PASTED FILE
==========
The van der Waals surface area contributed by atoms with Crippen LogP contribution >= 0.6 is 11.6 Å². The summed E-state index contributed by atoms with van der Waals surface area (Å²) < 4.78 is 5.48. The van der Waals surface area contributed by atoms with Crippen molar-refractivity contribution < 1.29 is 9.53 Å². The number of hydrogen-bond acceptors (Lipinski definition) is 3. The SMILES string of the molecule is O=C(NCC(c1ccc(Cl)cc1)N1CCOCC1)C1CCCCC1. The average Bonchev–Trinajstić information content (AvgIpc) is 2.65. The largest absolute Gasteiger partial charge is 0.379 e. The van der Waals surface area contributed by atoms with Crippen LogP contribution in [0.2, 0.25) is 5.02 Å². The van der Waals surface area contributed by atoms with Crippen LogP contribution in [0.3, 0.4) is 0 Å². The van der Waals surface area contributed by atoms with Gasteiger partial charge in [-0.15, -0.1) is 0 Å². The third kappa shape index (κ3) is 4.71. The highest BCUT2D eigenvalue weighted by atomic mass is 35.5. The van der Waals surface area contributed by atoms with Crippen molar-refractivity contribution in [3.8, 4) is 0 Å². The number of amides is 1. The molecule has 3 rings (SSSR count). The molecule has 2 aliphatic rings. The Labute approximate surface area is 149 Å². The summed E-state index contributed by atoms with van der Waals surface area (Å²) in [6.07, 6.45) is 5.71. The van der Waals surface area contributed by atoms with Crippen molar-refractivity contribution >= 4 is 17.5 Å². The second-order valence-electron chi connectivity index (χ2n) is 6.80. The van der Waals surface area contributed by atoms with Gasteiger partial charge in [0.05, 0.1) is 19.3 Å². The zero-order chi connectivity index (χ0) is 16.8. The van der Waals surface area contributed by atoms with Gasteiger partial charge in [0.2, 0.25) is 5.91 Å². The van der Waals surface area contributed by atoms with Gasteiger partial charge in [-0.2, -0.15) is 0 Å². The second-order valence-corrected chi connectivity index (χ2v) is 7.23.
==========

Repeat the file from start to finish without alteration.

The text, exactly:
The van der Waals surface area contributed by atoms with Crippen LogP contribution >= 0.6 is 11.6 Å². The summed E-state index contributed by atoms with van der Waals surface area (Å²) < 4.78 is 5.48. The van der Waals surface area contributed by atoms with Crippen molar-refractivity contribution < 1.29 is 9.53 Å². The number of hydrogen-bond acceptors (Lipinski definition) is 3. The SMILES string of the molecule is O=C(NCC(c1ccc(Cl)cc1)N1CCOCC1)C1CCCCC1. The average Bonchev–Trinajstić information content (AvgIpc) is 2.65. The largest absolute Gasteiger partial charge is 0.379 e. The van der Waals surface area contributed by atoms with Crippen LogP contribution in [0.2, 0.25) is 5.02 Å². The van der Waals surface area contributed by atoms with Crippen LogP contribution in [0.3, 0.4) is 0 Å². The van der Waals surface area contributed by atoms with Gasteiger partial charge in [-0.15, -0.1) is 0 Å². The third kappa shape index (κ3) is 4.71. The highest BCUT2D eigenvalue weighted by atomic mass is 35.5. The van der Waals surface area contributed by atoms with Crippen molar-refractivity contribution in [3.8, 4) is 0 Å². The number of amides is 1. The molecule has 3 rings (SSSR count). The molecule has 2 aliphatic rings. The Labute approximate surface area is 149 Å². The summed E-state index contributed by atoms with van der Waals surface area (Å²) in [6.07, 6.45) is 5.71. The van der Waals surface area contributed by atoms with Crippen molar-refractivity contribution >= 4 is 17.5 Å². The second-order valence-electron chi connectivity index (χ2n) is 6.80. The van der Waals surface area contributed by atoms with Gasteiger partial charge in [0.05, 0.1) is 19.3 Å². The zero-order chi connectivity index (χ0) is 16.8. The van der Waals surface area contributed by atoms with Gasteiger partial charge in [0.2, 0.25) is 5.91 Å². The van der Waals surface area contributed by atoms with Gasteiger partial charge in [-0.2, -0.15) is 0 Å². The second-order valence-corrected chi connectivity index (χ2v) is 7.23.